• Which leads you to also finger the coach, known as "Coach Bil." His bizarre decisions, including having Malkin on a second-unit power play that featured the likes of Nikolai Kulemin, well, that just made no sense. Not to mention limiting young NHL stars such as Valeri Nichushkin and Vladimir Tarasenko to fourth-line minutes. The coach's decision to start Semyon Varlamov in the quarterfinals over Sergei Bobrovsky was also a head-scratcher given that the reigning Vezina Trophy winner from Columbus had just shut out Norway the previous night.
By the time Varlamov was yanked three Finland goals later, it was clear what a blunder that had been.
• And finally, you can't discount the pressure this team was under. A Norway player after Tuesday's game told us the Russians looked tight and appeared as though the last place they wanted to be was on the ice that night. Once they lost that game to Team USA on Saturday, a thriller of an affair, it's as if the weight of the host nation became unbearable for the Russian team to support. It gives you even more appreciation for the way Team Canada responded under similar conditions four years ago with an equally crazed hockey nation demanding nothing short of gold.
The Russians appeared to suffocate under the weight of it all.
Although not everyone.
One player on this roster nobody can reproach was the captain. Playing with a suspected injured knee, Pavel Datsyuk was easily the best player on his squad in this tournament, tying for the team scoring lead with six points (2-4) and a force on every shift. His linemates, KHL stars Ilya Kovalchuk and Alexander Radulov, also had strong tournaments.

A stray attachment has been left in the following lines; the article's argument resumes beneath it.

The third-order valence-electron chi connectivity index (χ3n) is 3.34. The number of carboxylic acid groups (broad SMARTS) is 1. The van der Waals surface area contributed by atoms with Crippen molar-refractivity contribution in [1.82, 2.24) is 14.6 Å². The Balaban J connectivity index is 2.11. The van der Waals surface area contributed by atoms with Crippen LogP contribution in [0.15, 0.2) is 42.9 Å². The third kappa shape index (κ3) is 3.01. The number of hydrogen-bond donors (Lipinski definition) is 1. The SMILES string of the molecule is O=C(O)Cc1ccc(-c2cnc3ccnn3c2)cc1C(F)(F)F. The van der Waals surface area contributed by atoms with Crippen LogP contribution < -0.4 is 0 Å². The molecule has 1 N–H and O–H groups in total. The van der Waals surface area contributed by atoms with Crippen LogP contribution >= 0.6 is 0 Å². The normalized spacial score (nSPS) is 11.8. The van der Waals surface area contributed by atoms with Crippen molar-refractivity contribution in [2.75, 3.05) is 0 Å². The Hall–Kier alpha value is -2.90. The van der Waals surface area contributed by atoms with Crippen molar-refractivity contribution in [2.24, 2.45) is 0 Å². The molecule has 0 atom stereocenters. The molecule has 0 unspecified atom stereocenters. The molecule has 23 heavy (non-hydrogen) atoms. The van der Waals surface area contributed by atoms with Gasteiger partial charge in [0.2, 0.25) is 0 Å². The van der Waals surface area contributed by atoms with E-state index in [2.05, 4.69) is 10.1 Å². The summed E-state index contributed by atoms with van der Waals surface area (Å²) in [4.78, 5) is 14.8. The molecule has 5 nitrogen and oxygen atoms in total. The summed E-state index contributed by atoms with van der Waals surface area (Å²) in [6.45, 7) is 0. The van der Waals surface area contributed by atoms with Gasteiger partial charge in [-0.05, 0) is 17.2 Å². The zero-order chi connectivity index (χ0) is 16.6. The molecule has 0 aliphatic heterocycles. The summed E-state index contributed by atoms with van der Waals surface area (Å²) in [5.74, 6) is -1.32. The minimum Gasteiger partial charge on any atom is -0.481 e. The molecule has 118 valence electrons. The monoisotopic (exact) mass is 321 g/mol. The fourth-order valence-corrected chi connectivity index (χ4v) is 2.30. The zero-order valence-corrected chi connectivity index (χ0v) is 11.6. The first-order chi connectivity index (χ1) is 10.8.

Most notably on this night, Datsyuk stood there and answered endless questions about his team's failure, in Russian and English, polite and patient throughout in his Wednesday postgame presser -- unlike some of his young star teammates, who bolted through the interview area as if they were late for a flight (Kovalchuk and Radulov among them).
"Inside I feel absolutely empty," Datsyuk said through an interpreter.
"Disappointed we lost with home advantage and we can't score today. Hard to win if you're not scoring."
Both on and off the ice, Datsyuk made Russia proud, and that shouldn't be forgotten in the rubble of this collapse.
And leave it to another classy veteran to put it in perspective. Finnish legend Selanne openly felt bad for the host team's nightmare end.
"I feel sorry for Ovi and the rest of the Russians because they had a dream to win the gold medal here in front of the home crowd," said Selanne, who scored what proved to be the game winner in the opening period.
"But in hockey, you never know. That's why it's so exciting because you never know what's going to happen. Tonight was a good example of that."